The Canterbury Tales
Music in The Tempest and The Miller’s Tale College
Musical symbolism pervades the works of renaissance and medieval literature―used as a tool by authors to emphasize persona, atmosphere, tone, or simply to drive the plot forward. Instruments, singing, and moreover music in general are abundant throughout the works of Shakespeare and Chaucer. In Shakespeare’s “The Tempest,” music acts as a conduit for advancing the story line, often providing key scenes with a distinct mood. Additionally, in “The Miller’s Tale,” Chaucer utilizes music (often ironically) to enhance characterization, thereby offering definition to characters’ actions while simultaneously revealing their true intentions. Although both The Tempest and The Miller’s Tale feature melodic devices that dramatize certain elements in the stories, Shakespeare employs said devices for plot development, whereas Chaucer focuses on character enhancement.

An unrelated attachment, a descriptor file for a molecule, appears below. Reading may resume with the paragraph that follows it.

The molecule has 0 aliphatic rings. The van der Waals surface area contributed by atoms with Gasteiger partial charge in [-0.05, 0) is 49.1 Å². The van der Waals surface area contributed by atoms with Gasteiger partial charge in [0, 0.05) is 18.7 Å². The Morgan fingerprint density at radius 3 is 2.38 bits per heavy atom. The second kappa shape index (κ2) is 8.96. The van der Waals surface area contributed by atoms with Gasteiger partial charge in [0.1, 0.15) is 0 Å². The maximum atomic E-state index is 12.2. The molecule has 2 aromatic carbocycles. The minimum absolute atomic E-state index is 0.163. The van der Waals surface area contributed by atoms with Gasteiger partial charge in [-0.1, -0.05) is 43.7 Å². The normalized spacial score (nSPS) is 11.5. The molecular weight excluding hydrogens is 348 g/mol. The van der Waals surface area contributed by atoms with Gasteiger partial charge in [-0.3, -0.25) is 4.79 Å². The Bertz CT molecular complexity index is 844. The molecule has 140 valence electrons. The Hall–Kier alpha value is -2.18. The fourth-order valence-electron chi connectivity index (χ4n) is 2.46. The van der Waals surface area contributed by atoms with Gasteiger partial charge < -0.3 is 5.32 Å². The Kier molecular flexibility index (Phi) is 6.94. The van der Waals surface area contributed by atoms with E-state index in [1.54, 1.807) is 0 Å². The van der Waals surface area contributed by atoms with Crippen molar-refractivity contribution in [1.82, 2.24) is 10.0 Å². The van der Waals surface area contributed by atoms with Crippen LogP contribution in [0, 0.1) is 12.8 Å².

The music in The Tempest acts as a vehicle for Prospero’s magical abilities, helping him control each individual on the island, a substantial component in advancing the plot. The first example of this occurs when Ariel first sings “Come unto these yellow sands,” (I, ii, 452) magically luring all to the island and beckoning Ferdinand closer to Miranda. Ariel’s second song...
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